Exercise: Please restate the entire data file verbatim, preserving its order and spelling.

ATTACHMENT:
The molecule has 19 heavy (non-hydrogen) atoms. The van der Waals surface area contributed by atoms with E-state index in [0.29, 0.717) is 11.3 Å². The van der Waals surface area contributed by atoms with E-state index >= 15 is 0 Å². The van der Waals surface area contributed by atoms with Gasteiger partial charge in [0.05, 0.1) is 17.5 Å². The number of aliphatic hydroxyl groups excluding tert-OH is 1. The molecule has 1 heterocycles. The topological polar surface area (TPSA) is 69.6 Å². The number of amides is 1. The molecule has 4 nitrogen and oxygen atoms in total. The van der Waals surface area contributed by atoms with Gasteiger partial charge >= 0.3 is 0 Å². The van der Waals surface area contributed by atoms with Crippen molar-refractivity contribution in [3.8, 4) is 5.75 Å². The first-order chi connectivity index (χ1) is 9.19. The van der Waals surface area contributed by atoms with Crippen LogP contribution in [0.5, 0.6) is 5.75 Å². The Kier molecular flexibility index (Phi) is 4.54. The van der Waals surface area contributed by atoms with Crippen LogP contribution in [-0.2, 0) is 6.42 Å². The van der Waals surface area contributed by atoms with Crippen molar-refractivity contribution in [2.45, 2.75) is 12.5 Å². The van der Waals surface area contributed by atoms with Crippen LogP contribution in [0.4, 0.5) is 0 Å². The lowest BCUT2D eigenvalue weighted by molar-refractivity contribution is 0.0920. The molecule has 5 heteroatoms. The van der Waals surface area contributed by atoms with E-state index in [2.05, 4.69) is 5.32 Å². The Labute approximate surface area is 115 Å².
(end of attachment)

The molecule has 19 heavy (non-hydrogen) atoms. The van der Waals surface area contributed by atoms with E-state index in [0.29, 0.717) is 11.3 Å². The van der Waals surface area contributed by atoms with E-state index >= 15 is 0 Å². The van der Waals surface area contributed by atoms with Gasteiger partial charge in [0.05, 0.1) is 17.5 Å². The number of aliphatic hydroxyl groups excluding tert-OH is 1. The molecule has 1 heterocycles. The topological polar surface area (TPSA) is 69.6 Å². The number of amides is 1. The molecule has 4 nitrogen and oxygen atoms in total. The van der Waals surface area contributed by atoms with Gasteiger partial charge >= 0.3 is 0 Å². The van der Waals surface area contributed by atoms with Crippen molar-refractivity contribution in [3.8, 4) is 5.75 Å². The first-order chi connectivity index (χ1) is 9.19. The van der Waals surface area contributed by atoms with Crippen LogP contribution in [0.5, 0.6) is 5.75 Å². The Kier molecular flexibility index (Phi) is 4.54. The van der Waals surface area contributed by atoms with Crippen LogP contribution in [-0.2, 0) is 6.42 Å². The van der Waals surface area contributed by atoms with Crippen molar-refractivity contribution in [2.45, 2.75) is 12.5 Å². The van der Waals surface area contributed by atoms with Crippen LogP contribution in [0.4, 0.5) is 0 Å². The lowest BCUT2D eigenvalue weighted by molar-refractivity contribution is 0.0920. The molecule has 5 heteroatoms. The van der Waals surface area contributed by atoms with E-state index in [2.05, 4.69) is 5.32 Å². The Labute approximate surface area is 115 Å².